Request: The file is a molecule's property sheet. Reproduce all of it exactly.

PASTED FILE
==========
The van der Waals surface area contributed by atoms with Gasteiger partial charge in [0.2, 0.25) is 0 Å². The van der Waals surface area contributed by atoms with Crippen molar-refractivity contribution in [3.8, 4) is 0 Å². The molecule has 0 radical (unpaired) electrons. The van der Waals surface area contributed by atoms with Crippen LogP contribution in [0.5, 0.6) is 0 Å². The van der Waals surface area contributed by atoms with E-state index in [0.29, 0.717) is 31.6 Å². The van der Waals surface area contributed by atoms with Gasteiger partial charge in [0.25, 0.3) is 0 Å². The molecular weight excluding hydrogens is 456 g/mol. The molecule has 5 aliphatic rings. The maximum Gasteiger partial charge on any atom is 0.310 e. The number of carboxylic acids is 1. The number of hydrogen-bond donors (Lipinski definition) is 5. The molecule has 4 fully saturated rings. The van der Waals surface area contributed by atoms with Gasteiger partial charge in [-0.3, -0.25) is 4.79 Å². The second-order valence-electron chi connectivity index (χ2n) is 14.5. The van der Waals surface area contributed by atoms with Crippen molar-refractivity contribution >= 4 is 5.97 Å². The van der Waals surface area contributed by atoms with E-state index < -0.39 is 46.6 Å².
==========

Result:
The van der Waals surface area contributed by atoms with Gasteiger partial charge in [0.2, 0.25) is 0 Å². The van der Waals surface area contributed by atoms with Crippen molar-refractivity contribution in [3.8, 4) is 0 Å². The molecule has 0 radical (unpaired) electrons. The van der Waals surface area contributed by atoms with Crippen LogP contribution in [0.5, 0.6) is 0 Å². The van der Waals surface area contributed by atoms with E-state index in [0.29, 0.717) is 31.6 Å². The van der Waals surface area contributed by atoms with Gasteiger partial charge in [0.25, 0.3) is 0 Å². The molecular weight excluding hydrogens is 456 g/mol. The molecule has 5 aliphatic rings. The maximum Gasteiger partial charge on any atom is 0.310 e. The number of carboxylic acids is 1. The number of hydrogen-bond donors (Lipinski definition) is 5. The molecule has 4 fully saturated rings. The van der Waals surface area contributed by atoms with Gasteiger partial charge in [-0.3, -0.25) is 4.79 Å². The second-order valence-electron chi connectivity index (χ2n) is 14.5. The van der Waals surface area contributed by atoms with Crippen molar-refractivity contribution >= 4 is 5.97 Å². The van der Waals surface area contributed by atoms with E-state index < -0.39 is 46.6 Å².